Appellate Division Cases
Monwara Begum……………… Petitioner
Md. Anwarul Islam & others……………… Respondents.
Md. Ruhul Amin J
M.M. Ruhul Amin J.
Md.Tafazzul Islam J
Judgment Dated: 14th December 2006
The State Acquisition and Tenancy Act, 1950, Section 86, 96
For pre-emption of the case land …………..(2)
The High Court Division accordingly held that if the exchange deed was a genuine transaction in that case Nurjahan Begum would not have purchased the self same land which her mother exchanged with opposite party No.14 Abdullah by executing two deeds on the same date. The High Court Division further concluded that Exhibit-1 is a colourable deed created only to defeat, the right of pre-emption of the co-sharers of the holding and accordingly made the Rule absolute. ………………..(8)
Shaheed Alam, Senior Advocate, instructed by Md. Nawab AH, Advocate-on-
PRESENT Record…………………… For the Petitioner
J.N. Deb, Advocate, instructed by Syed Mahbubur Rahman,
Advocate-on-Record. ……………………For Respondent No.l
Respondent Nos.2-54 …………………….Not represented.
Civil Petition For Leave To Appeal No.873 of 2005
(From the judgment and order dated 15.03.2005 passed by the High Court Division in Civil Revision No. 1364 of 2002.)
M. M. Ruhul Amin J: This petition for leave to appeal is directed against the judgment and order dated 15.03.2005 passed by a Single Bench of the High Court Division in Civil Revision No. 1364 of 2002 making the Rule absolute.
2. Short facts are that the pre-emptor instituted Miscellaneous Case No. 13 of 1995 under section 96 of the State Acquisition and Tenancy Act, 1950, in the Court of Assistant Judge, Sonatola, Bogra for preemption of the case land stating, inter alia, that the case land originally belonged to Khairuddin Mondal, Azizur Rahman and Abdul Karim. Azizur Rahman died leaving wife Jamila Khatun and one son, the pre-emptor. Abdul Karim died leaving sons opposite party Nos.2,3, 4-6 and one daughter Hasna. Khairuddin died leaving wife opposite party No. 10), four sons, Abdul Jabbar, Abdul Fazal, Tozaul Hoque, Imdadul Hoque and two daughters opposite party Nos.ll and 12. Abdul Fazal died
leaving one wife, opposite party No. 13, one son, opposite party No.14 and daughters, opposite party Nos.15-20. In this way the pre-emptor is a co-sharer. The opposite party No.14 Abdullah sold .19 decimals of land to opposite party No.l on 26.02.1995 without notice as required under section 89 of the State Acquisition and Tenancy Act but fraudulently created deed of exchange by suppressing the real transaction of sale. The opposite party No. 14 on the same date transferred the said land to Nurjahan Begum, daughter of opposite party No. 1. In fact the exchange deed was a colorable one and the transaction between opposite party No.l and 14 was a sale. The opposite party No.l is a stranger purchaser.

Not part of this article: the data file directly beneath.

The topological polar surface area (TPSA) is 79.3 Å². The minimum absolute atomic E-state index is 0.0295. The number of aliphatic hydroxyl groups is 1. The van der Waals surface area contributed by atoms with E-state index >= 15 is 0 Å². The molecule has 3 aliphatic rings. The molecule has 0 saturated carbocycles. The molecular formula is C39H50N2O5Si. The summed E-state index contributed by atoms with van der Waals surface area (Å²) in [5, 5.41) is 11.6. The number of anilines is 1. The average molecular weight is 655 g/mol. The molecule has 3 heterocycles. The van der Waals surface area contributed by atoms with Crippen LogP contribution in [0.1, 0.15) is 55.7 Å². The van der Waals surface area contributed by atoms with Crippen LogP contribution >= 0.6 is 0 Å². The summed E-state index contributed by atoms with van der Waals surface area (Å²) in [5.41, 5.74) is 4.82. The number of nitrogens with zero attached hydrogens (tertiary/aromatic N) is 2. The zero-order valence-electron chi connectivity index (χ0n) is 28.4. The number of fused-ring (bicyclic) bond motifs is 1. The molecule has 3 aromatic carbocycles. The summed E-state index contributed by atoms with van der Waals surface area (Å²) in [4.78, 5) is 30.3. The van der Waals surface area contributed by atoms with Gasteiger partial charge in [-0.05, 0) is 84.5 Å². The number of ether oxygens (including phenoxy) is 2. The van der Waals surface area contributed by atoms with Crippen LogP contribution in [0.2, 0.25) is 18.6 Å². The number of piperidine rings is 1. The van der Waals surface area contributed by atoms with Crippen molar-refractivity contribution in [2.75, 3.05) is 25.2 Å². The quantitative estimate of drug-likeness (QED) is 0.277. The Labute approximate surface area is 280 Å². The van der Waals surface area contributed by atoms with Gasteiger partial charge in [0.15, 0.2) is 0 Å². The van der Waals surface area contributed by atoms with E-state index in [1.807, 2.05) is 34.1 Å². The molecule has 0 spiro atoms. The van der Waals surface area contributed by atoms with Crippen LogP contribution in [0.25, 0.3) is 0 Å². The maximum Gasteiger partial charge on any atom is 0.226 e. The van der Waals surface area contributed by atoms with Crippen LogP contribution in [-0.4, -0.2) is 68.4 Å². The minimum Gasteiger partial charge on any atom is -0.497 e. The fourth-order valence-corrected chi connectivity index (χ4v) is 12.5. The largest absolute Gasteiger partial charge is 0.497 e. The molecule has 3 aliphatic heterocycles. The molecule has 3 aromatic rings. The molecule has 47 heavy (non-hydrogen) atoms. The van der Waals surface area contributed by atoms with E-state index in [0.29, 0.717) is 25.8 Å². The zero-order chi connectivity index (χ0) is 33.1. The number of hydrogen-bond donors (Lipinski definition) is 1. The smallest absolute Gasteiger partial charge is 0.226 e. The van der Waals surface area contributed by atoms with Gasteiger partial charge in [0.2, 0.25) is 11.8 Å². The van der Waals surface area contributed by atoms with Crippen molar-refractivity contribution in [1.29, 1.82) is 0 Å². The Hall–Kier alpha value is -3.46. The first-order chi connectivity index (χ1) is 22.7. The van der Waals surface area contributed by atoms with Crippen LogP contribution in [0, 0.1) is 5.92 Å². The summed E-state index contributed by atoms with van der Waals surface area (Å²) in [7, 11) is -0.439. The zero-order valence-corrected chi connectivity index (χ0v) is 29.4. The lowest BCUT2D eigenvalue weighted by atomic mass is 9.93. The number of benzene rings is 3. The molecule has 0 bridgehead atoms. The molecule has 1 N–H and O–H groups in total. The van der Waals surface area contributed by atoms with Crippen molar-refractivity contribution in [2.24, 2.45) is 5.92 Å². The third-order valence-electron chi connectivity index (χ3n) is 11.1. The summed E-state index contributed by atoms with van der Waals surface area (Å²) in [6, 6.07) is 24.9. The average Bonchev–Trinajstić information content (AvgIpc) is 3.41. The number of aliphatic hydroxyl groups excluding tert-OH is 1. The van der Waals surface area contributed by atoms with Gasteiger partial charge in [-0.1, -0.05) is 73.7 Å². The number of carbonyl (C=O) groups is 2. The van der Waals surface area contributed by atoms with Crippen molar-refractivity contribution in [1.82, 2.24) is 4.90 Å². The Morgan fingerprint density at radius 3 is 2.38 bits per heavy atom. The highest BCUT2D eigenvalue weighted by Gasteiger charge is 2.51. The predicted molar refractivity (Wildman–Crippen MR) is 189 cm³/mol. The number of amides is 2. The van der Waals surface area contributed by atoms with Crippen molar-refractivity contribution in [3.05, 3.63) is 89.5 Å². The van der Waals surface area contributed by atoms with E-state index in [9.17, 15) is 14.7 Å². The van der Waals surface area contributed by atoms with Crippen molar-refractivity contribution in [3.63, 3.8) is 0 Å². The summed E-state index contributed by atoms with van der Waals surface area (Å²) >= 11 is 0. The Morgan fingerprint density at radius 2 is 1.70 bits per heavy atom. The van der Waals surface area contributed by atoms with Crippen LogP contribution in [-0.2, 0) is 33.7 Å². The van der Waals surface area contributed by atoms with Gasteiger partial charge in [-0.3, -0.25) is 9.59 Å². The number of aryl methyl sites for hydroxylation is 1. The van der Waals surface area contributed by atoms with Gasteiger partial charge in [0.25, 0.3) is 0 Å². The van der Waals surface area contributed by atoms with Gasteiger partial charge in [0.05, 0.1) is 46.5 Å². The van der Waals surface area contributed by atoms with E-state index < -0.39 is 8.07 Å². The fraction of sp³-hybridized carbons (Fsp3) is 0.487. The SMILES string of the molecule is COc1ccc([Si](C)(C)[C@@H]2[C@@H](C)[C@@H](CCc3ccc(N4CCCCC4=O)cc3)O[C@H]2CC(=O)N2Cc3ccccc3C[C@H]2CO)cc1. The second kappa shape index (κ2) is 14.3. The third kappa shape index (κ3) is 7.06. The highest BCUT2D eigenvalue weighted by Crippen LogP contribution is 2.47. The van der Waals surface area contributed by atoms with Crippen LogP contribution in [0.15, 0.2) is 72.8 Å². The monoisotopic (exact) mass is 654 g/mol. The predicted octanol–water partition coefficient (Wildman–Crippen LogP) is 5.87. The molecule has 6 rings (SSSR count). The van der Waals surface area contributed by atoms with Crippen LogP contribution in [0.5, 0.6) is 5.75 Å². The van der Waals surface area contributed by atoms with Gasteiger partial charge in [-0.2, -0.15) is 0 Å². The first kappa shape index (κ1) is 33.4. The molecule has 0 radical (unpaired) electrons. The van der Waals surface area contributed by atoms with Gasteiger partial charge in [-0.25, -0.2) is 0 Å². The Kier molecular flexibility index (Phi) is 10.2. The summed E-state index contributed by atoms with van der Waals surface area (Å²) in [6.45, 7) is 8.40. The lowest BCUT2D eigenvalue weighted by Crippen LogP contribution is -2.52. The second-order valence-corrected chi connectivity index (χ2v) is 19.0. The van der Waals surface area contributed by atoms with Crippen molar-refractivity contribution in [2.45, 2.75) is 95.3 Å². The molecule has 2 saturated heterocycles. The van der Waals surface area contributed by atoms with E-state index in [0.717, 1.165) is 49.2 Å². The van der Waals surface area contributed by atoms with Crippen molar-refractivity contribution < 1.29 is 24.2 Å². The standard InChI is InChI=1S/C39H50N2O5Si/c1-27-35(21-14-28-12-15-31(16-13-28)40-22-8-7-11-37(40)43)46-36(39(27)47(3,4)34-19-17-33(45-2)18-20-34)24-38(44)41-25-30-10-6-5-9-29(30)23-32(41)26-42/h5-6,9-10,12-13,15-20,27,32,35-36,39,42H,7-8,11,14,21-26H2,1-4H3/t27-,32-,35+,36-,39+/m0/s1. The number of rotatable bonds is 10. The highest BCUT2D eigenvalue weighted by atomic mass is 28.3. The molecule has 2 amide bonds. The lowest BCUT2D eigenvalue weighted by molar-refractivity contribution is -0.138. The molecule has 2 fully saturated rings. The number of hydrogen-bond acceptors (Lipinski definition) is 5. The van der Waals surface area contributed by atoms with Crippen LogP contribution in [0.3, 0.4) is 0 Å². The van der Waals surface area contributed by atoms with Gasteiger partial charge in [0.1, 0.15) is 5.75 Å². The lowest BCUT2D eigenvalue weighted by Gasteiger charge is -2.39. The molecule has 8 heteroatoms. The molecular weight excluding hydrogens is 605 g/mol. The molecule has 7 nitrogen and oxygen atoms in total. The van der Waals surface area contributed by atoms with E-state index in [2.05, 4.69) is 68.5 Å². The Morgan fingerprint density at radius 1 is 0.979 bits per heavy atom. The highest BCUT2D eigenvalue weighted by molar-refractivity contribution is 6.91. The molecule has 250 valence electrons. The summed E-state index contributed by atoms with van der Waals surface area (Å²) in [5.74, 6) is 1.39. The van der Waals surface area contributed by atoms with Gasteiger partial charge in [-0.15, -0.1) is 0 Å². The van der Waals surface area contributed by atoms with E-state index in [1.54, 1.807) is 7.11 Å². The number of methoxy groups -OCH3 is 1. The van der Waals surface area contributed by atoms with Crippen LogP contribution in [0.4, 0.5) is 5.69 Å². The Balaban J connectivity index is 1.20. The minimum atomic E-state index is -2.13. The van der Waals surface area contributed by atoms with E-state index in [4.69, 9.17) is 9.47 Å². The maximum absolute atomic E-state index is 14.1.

3. The pre-emptee-opposite party contested the miscellaneous case by filing written objection denying all the material allegations made in the pre-emption application. The case of the pre-emptee is that transaction between opposite party Nos.l and 14 was purely an exchange and not sale and after exchange the opposite party No.l erected dwelling hut on the case land and has been residing there and also made improvement of the case land by earth filling and excavating tank at a cost of Tk. 50,000/-.
4. The trial court allowed the miscellaneous case with improvement cost of Tk.20,000/-. Being aggrieved the preemptee preferred Miscellaneous Appeal No.34 of 2000 in the court of District Judge, Bogra. The appellate court allowed the appeal. Being aggrieved the pre-emptor moved the High Court Division in revisional jurisdiction and obtained the
Rule which after hearing was made absolute.
5. We have heard Mr. Shaheed Alam, the learned Counsel for the petitioner and Mr. J.N. Deb, the learned Advocate for respondent No.l and perused the judgment of the High Court Division and other connected papers.
6. It is not disputed that the pre-emptor is a co-sharer in the disputed holding and the
pre-emptee is a stranger. The miscellaneous case appears to have been filed within time.
7. The only point for consideration is whether the document Ext.l sought to be pre-empted is an out and out sale deed or an exchange deed. It appears that the opposite party No.l Monowara Begum and opposite party No. 14 Abdullah executed the deed, Ext.l on 26.02.1995 and presented the same at the concerned Subregistry office on the same date. From Ext.2 copy of sale deed, it appears that one Nurjahan Begum, daughter of opposite
party No.l purchased the land which opposite party No. 14 got from opposite party No. 14 Abdullah on the same date that is on 26.02.1995. This fact shows that land which opposite party No.l gave to opposite party No. 14 got back by the deed showing opposite party No.l’s daughter as the purchaser from opposite party No. 14.
8. The High Court Division accordingly held that if the exchange deed was a genuine transaction in that case Nurjahan Begum would not have purchased the self same land which her mother exchanged with opposite party No. 14 Abdullah by executing two deeds on the same date. The High Court Division further concluded that Exhibit-1 is a colourable deed created only to defeat, the right of pre-emption of the co-sharers of the holding and accordingly made the Rule absolute.
9. In view of the discussions made above and in the facts and circumstances of the case, we are of view that the High Court Division upon correct assessment of the materials on record arrived at a correct decision. There is no cogent reason to interfere with the same.
10. Accordingly, the leave petition is dismissed.
Source : V ADC (2008),649